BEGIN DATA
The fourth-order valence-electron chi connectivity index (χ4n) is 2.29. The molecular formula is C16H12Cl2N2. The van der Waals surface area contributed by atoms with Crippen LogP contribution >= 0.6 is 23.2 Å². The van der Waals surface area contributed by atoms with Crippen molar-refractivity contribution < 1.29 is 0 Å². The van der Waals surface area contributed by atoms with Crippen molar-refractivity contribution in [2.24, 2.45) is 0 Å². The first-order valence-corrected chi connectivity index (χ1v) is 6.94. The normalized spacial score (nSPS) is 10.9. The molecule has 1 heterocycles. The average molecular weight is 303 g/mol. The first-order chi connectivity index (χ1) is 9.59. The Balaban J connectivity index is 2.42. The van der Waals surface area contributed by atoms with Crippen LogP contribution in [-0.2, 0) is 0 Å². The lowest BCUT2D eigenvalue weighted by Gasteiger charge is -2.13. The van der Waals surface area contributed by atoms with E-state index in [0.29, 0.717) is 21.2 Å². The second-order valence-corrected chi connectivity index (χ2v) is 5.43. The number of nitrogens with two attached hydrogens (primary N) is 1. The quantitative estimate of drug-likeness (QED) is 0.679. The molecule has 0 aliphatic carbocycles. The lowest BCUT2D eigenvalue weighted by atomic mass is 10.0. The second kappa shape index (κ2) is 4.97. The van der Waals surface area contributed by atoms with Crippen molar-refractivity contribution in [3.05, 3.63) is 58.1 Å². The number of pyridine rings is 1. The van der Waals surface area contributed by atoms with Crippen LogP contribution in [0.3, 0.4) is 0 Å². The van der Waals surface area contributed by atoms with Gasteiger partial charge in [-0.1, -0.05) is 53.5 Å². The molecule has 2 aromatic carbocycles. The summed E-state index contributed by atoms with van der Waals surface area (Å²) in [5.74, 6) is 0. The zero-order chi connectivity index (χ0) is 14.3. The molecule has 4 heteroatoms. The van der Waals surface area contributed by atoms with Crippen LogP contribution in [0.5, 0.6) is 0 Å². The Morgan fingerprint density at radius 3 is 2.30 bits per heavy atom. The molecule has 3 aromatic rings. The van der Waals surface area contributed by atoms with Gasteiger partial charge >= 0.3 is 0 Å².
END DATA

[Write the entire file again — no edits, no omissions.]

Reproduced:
The fourth-order valence-electron chi connectivity index (χ4n) is 2.29. The molecular formula is C16H12Cl2N2. The van der Waals surface area contributed by atoms with Crippen LogP contribution >= 0.6 is 23.2 Å². The van der Waals surface area contributed by atoms with Crippen molar-refractivity contribution < 1.29 is 0 Å². The van der Waals surface area contributed by atoms with Crippen molar-refractivity contribution in [2.24, 2.45) is 0 Å². The first-order valence-corrected chi connectivity index (χ1v) is 6.94. The normalized spacial score (nSPS) is 10.9. The molecule has 1 heterocycles. The average molecular weight is 303 g/mol. The first-order chi connectivity index (χ1) is 9.59. The Balaban J connectivity index is 2.42. The van der Waals surface area contributed by atoms with Crippen LogP contribution in [-0.2, 0) is 0 Å². The lowest BCUT2D eigenvalue weighted by Gasteiger charge is -2.13. The van der Waals surface area contributed by atoms with E-state index in [0.29, 0.717) is 21.2 Å². The second-order valence-corrected chi connectivity index (χ2v) is 5.43. The number of nitrogens with two attached hydrogens (primary N) is 1. The quantitative estimate of drug-likeness (QED) is 0.679. The molecule has 0 aliphatic carbocycles. The lowest BCUT2D eigenvalue weighted by atomic mass is 10.0. The second kappa shape index (κ2) is 4.97. The van der Waals surface area contributed by atoms with Crippen molar-refractivity contribution in [3.05, 3.63) is 58.1 Å². The number of pyridine rings is 1. The van der Waals surface area contributed by atoms with Crippen LogP contribution in [0.3, 0.4) is 0 Å². The van der Waals surface area contributed by atoms with Gasteiger partial charge in [-0.1, -0.05) is 53.5 Å². The molecule has 2 aromatic carbocycles. The summed E-state index contributed by atoms with van der Waals surface area (Å²) in [5.74, 6) is 0. The zero-order chi connectivity index (χ0) is 14.3. The molecule has 4 heteroatoms. The van der Waals surface area contributed by atoms with Crippen LogP contribution in [0.5, 0.6) is 0 Å². The Morgan fingerprint density at radius 3 is 2.30 bits per heavy atom. The molecule has 3 aromatic rings. The van der Waals surface area contributed by atoms with Gasteiger partial charge >= 0.3 is 0 Å².